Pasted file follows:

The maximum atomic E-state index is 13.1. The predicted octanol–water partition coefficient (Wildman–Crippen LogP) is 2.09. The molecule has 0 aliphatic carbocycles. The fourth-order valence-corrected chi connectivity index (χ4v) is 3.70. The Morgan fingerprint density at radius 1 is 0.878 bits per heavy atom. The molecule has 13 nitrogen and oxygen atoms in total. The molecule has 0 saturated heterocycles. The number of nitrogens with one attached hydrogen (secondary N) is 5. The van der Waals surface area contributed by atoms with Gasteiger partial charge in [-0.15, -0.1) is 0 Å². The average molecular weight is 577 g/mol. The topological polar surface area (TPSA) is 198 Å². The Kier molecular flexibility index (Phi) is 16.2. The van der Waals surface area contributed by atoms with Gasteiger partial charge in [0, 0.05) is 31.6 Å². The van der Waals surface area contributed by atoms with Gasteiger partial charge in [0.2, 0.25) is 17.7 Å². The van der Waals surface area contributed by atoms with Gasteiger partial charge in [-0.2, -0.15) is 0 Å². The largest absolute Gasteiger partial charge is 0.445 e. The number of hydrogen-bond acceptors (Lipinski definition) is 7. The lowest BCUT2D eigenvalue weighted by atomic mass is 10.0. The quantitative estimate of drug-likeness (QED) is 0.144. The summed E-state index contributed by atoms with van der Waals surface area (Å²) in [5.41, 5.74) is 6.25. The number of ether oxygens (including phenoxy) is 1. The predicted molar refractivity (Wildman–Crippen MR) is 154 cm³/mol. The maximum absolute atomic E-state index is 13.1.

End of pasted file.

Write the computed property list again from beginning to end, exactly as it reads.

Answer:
The maximum atomic E-state index is 13.1. The predicted octanol–water partition coefficient (Wildman–Crippen LogP) is 2.09. The molecule has 0 aliphatic carbocycles. The fourth-order valence-corrected chi connectivity index (χ4v) is 3.70. The Morgan fingerprint density at radius 1 is 0.878 bits per heavy atom. The molecule has 13 nitrogen and oxygen atoms in total. The molecule has 0 saturated heterocycles. The number of nitrogens with one attached hydrogen (secondary N) is 5. The van der Waals surface area contributed by atoms with Gasteiger partial charge in [-0.15, -0.1) is 0 Å². The average molecular weight is 577 g/mol. The topological polar surface area (TPSA) is 198 Å². The Kier molecular flexibility index (Phi) is 16.2. The van der Waals surface area contributed by atoms with Gasteiger partial charge in [0, 0.05) is 31.6 Å². The van der Waals surface area contributed by atoms with Gasteiger partial charge in [0.2, 0.25) is 17.7 Å². The van der Waals surface area contributed by atoms with Gasteiger partial charge in [-0.2, -0.15) is 0 Å². The largest absolute Gasteiger partial charge is 0.445 e. The number of hydrogen-bond acceptors (Lipinski definition) is 7. The lowest BCUT2D eigenvalue weighted by atomic mass is 10.0. The quantitative estimate of drug-likeness (QED) is 0.144. The summed E-state index contributed by atoms with van der Waals surface area (Å²) in [5.41, 5.74) is 6.25. The number of ether oxygens (including phenoxy) is 1. The predicted molar refractivity (Wildman–Crippen MR) is 154 cm³/mol. The maximum absolute atomic E-state index is 13.1.